With an average lap speed of over 250km/h, Monza is the fastest circuit in Formula 1. The cars run in low downforce mode here with thinner wings than usual. The aerodynamic package for this event is unique in the season.
So what are the key considerations the engineers and drivers will go through during practice and in strategy briefings when preparing for Sunday’s race?
From a strategy point of view, Monza is quite straightforward. It’s not particularly hard on the tyres as there are few fast corners to put energy into them. The track is basically a series of long straights, punctuated with chicanes. There are only three corners in a traditional sense; the two Lesmo bends and the Parabolica.
However the wheel rotation speeds are very high so overheating can be an issue and if the track temperature is high, this can create problems. Pirelli counter this heat build up by using a thinner gauge on the tread block; it is 0.3mm thinner. This year they are bringing medium and hard compounds, last year it was soft and medium.
Because the tyres are more conservative than last year, the track is fast and the pit lane time is long at over 22 seconds, the teams aim to make as few pitstops if possible, ideally trying to do the race in one stop. Jenson Button and Sebastian Vettel did it at Spa last weekend on these tyres, so its should be straightforward at Monza, unless it gets hot.
Last year the FIA decided that there should be two DRS zones in the race, so the pursuing car could open his rear wing to shed drag and attempt an overtake. One was on the main straight, the other between the Lesmo bends and Ascari corner. One of the key decisions was how to balance the use of the DRS wing (giving a 6-8km/h speed boost) while not hitting the rev limiter which is set at 18,000 rpm.
Falling behind a car which has good top speed, but is slow on lap time is very damaging for the strategy as we saw last year with Hamilton stuck behind Schumacher, so qualifying and starting well are vitally important.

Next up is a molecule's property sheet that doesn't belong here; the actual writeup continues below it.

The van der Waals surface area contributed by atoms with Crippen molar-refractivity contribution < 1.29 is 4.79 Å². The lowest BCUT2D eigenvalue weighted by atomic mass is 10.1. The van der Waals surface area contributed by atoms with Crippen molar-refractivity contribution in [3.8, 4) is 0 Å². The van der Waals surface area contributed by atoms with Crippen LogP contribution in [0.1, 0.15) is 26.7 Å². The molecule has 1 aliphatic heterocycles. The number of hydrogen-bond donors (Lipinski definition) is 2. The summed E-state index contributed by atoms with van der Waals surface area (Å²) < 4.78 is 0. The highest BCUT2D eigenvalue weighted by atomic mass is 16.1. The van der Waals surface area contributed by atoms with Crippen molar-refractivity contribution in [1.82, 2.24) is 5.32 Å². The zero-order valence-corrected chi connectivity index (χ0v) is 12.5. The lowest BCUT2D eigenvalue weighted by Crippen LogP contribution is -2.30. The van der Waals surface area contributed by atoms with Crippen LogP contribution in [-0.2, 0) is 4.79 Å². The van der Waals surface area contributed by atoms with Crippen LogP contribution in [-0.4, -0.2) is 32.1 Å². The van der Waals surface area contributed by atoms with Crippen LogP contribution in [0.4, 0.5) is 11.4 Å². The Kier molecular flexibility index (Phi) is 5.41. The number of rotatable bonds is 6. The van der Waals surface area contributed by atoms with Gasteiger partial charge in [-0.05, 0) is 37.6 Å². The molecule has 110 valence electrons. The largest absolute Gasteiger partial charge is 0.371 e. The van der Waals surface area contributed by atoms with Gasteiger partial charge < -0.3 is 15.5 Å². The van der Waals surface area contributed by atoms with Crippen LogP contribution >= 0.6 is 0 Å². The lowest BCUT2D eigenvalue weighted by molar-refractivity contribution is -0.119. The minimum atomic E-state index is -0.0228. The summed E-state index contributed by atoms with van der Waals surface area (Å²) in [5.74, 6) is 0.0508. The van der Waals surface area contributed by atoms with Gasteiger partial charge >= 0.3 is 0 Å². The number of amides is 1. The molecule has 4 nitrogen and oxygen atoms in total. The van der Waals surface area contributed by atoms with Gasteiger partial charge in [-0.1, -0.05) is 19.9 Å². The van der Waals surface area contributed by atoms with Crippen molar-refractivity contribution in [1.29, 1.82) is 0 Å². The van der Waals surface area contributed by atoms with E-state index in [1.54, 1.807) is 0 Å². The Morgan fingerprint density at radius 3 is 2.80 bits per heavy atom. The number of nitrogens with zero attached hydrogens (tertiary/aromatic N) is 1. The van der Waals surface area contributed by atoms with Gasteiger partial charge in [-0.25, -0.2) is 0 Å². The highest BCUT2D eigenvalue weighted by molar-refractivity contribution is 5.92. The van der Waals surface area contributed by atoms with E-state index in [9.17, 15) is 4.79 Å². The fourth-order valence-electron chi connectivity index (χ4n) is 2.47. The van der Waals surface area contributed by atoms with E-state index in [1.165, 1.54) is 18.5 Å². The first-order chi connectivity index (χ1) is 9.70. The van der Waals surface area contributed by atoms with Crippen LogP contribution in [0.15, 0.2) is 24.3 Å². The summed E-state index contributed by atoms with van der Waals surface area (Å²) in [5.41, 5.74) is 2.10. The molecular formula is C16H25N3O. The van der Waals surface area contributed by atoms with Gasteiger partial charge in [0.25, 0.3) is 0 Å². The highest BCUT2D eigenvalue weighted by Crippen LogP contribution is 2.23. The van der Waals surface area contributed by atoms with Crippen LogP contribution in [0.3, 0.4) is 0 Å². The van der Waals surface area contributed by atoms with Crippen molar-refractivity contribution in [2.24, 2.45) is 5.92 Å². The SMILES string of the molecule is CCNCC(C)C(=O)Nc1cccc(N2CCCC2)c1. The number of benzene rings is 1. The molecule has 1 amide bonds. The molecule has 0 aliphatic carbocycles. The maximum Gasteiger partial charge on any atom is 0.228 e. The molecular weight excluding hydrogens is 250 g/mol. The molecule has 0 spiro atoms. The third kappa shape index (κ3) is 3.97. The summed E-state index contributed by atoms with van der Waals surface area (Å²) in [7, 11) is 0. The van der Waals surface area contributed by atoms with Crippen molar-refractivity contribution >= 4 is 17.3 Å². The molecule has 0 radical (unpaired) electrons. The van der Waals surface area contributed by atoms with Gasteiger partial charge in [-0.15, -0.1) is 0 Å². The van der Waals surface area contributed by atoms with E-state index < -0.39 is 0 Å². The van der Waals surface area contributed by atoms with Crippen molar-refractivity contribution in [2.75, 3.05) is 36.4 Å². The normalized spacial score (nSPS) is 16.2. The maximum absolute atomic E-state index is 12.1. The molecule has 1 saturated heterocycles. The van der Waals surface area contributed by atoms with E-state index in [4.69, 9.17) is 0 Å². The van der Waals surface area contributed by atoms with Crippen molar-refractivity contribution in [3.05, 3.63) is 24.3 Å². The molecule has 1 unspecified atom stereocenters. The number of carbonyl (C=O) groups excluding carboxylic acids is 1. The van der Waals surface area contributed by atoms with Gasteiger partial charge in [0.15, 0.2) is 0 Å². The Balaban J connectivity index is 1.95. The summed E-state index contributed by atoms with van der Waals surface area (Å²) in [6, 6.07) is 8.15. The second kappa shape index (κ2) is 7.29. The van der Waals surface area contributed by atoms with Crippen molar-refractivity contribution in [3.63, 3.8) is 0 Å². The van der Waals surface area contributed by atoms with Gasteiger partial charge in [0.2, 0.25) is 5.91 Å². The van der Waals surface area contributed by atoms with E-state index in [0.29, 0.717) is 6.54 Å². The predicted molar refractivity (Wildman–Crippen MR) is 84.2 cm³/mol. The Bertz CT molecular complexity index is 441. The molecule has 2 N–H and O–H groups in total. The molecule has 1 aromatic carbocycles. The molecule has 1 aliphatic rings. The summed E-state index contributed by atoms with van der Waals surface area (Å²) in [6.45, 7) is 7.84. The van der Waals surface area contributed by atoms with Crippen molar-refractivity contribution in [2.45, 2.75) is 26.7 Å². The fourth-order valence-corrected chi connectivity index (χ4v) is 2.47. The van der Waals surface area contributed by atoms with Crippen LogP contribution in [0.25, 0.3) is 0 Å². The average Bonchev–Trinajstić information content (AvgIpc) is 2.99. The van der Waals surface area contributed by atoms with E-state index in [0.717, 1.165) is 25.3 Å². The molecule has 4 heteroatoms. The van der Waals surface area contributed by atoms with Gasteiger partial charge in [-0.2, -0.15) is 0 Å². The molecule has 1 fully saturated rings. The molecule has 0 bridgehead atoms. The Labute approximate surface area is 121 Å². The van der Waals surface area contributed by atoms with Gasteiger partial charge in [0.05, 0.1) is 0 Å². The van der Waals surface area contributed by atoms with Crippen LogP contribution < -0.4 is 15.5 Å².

There is a lot of hard braking at Monza. Although stability under braking is critical, brake wear is not the problem it used to be because of improvements in cooling systems. The long straights give the brakes a chance to recover.
When you have read the strategy briefing why not go to our Race STRATEGY CALCULATOR to see if you can find the fastest strategy for the Italian Grand Prix?
Monza – 5.793 kilometres. Race distance – 53 laps = 306.72 kilometres. 11 corners in total. Average speed 247km/h. Historic race track in a Royal Park.
Aerodynamic setup – Low downforce. Top speed 340km/h (with Drag Reduction System active on rear wing) – 334km/h without.
Full throttle – 75% of the lap (high). Total fuel needed for race distance – 135 kilos (ave). Fuel consumption – 2.5kg per lap (ave)
Time spent braking: 11% of lap. Number of brake zones – 6. Brake wear- High.
Loss time for a Pit stop = 18 seconds (ave/high)
Total time needed for pit stop: 22 seconds (ave/high)
Fuel effect (cost in lap time per 10kg of fuel carried): 0.35 seconds (ave/high)
The Italian Grand Prix is the thirteenth round of the 2012 FIA F1 World Championship.
After an early season where the wins were spread around, recently things have consolidated with McLaren, Red Bull and Ferrari taking the spoils, with Lotus challenging too. McLaren has now won four races, Red Bull and Ferrari three each, Mercedes and Williams one apiece.
Red Bull has never had the best straight line speeds, but managed to win the race last year due to clever gearing which kept Vettel ahead on acceleration out of the chicanes, so the pursuing cars couldn’t get close to him. He will not enjoy that luxury this year. Jenson Button took a dominant win in Spa last weekend and has been competitive in Italy the last few years.
From a driver perspective, Fernando Alonso won the Italian Grand Prix on his debut season with Ferrari in 2010, his second Monza win.
Michael Schumacher won the race five times for Ferrari, Sebastian Vettel won in a Toro Rosso in 2008 and again last year in a Red Bull.
The weather forecast predicts a warm and sunny weekend with temperatures of 29 degrees. This will be a relief to teams, who have lost three and a half Fridays in the last four Grands Prix to rain.
Pirelli tyre choice for Monza: medium (white markings) and hard (silver markings). This combination was seen in Malaysia and Belgium.